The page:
Hello and welcome beautiful readers of the LAFB Network. The next few articles that I will be sharing with you will be some different draft strategies when attacking your redraft league.

In Vol I, I am going to be covering the draft strategy of my first two picks being RBs, then filling out the rest of my roster. My research was done through the Yahoo! Fantasy App and that was mainly to see their grade for my pseudo teams.

Fantasy Football Draft Strategies: Vol I

To conduct this research I drafted three different times, in three different positions: fourth, sixth, and 10th. Originally it was only going to be two different times (fourth and tenth) but I thought it would be more diverse to get a mid-round picking position in there as well.

4th Pick

  1. Ezekiel Elliott
  2. Josh Jacobs
  3. Adam Thielen
  4. Mark Ingram II
  5. Robert Woods
  6. Derrius Guice
  7. Will Fuller V
  8. Darius Slayton
  9. Deebo Samuel
  10. Aaron Rodgers
  11. Mike Gesicki
  12. Tarik Cohen
  13. Mecole Hardman
  14. Kicker
  15. Defense

Yahoo! Grade: A

6th Pick

  1. Derrick Henry
  2. Josh Jacobs
  3. Odell Beckham Jr.
  4. Leonard Fournette
  5. DeVante Parker
  6. Michael Gallop
  7. Jared Cook
  8. Matt Breida
  9. Diontae Johnson
  10. Marlon Mack
  11. Kerryon Johnson
  12. Jamison Crowder
  13. Ryan Tannehill
  14. Defense
  15. Kicker

Yahoo! Grade: A-

10th Pick

  1. Nick Chubb
  2. Miles Sanders
  3. Amari Cooper
  4. D.J. Moore
  5. T.Y. Hilton
  6. Darren Waller
  7. Jarvis Landry
  8. Ronald Jones II
  9. Marquise Brown
  10. Matt Breida
  11. Darrell Henderson Jr.
  12. Jamison Crowder
  13. Daniel Jones
  14. Kicker
  15. Defense

Yahoo! Grade: A-

So it is clear that Yahoo! agrees with the decision to go two RBs as the first two picks. And I can’t say I disagree because obviously the RB quality is pretty top-notch.

In past drafts, I would personally run a zero-RB kind of draft with a bit of a twist. Instead of waiting until the 5th or 6th rounds to start drafting my RB corps, I would go my first two or three picks being WR, then switching to RBs after.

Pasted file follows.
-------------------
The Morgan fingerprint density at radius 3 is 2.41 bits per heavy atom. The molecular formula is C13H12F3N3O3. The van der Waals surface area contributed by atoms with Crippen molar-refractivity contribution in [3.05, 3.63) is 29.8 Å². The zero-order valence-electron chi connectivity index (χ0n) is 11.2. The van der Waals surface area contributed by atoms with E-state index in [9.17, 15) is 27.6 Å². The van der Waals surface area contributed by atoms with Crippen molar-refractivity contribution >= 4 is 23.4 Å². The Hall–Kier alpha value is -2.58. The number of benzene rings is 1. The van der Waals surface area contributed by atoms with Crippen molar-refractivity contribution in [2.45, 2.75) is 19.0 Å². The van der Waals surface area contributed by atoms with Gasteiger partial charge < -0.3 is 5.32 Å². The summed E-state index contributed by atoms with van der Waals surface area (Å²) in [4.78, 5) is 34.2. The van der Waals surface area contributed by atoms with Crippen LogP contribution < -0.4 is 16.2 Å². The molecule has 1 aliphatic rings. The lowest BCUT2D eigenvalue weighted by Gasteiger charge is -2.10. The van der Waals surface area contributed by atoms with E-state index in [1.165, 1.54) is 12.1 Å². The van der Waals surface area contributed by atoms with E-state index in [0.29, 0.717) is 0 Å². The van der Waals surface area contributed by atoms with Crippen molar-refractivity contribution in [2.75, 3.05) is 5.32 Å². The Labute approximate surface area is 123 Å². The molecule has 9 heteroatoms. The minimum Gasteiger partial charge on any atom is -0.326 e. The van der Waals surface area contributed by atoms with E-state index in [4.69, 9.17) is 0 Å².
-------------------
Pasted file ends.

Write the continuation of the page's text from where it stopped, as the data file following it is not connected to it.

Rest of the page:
After this research, I might rethink some parts of my own draft strategy. Interestingly enough I like parts and pieces of each team but don’t like a few spots as well.

4th Pick Pros

The first five picks are fairly reliable but if you read my previous article, Mid-Round Values, you would have seen that Mark Ingram was one of those players. This is a perfect instance of draft buoyancy.

When the tides turn sideways, ultimately the production of your team depends on how you react. In this situation, I think it was a good solution because the next RBs I drafted on the team were Guice and Cohen. Meaning, there were no other reliable RB options later in the draft.

Other than RB, Aaron Rodgers in the 10th round is pretty good but still a little early to be picking QBs.

4th Pick Cons

What I liked in my RBs, I didn’t enjoy in my WRs. For the most part, my WR corps is a few heavy hitters coupled with a bunch of young unproven talent.

Fuller is fragile, Hardman is wildly inconsistent, and Slayton and Samuel have a lot of momentum from last season that needs to be rolled over onto this one.

Although these are the cons, I do like the fact that Samuel and Fuller are competing for top spots on their teams. This means they’ll have more opportunities for fantasy points on a week to week basis!

Another “meh” moment on the team would be my TE, Mike Gesicki. Going this late on TE means I will have to commit to streaming TEs on a moment’s notice.

6th Pick Pros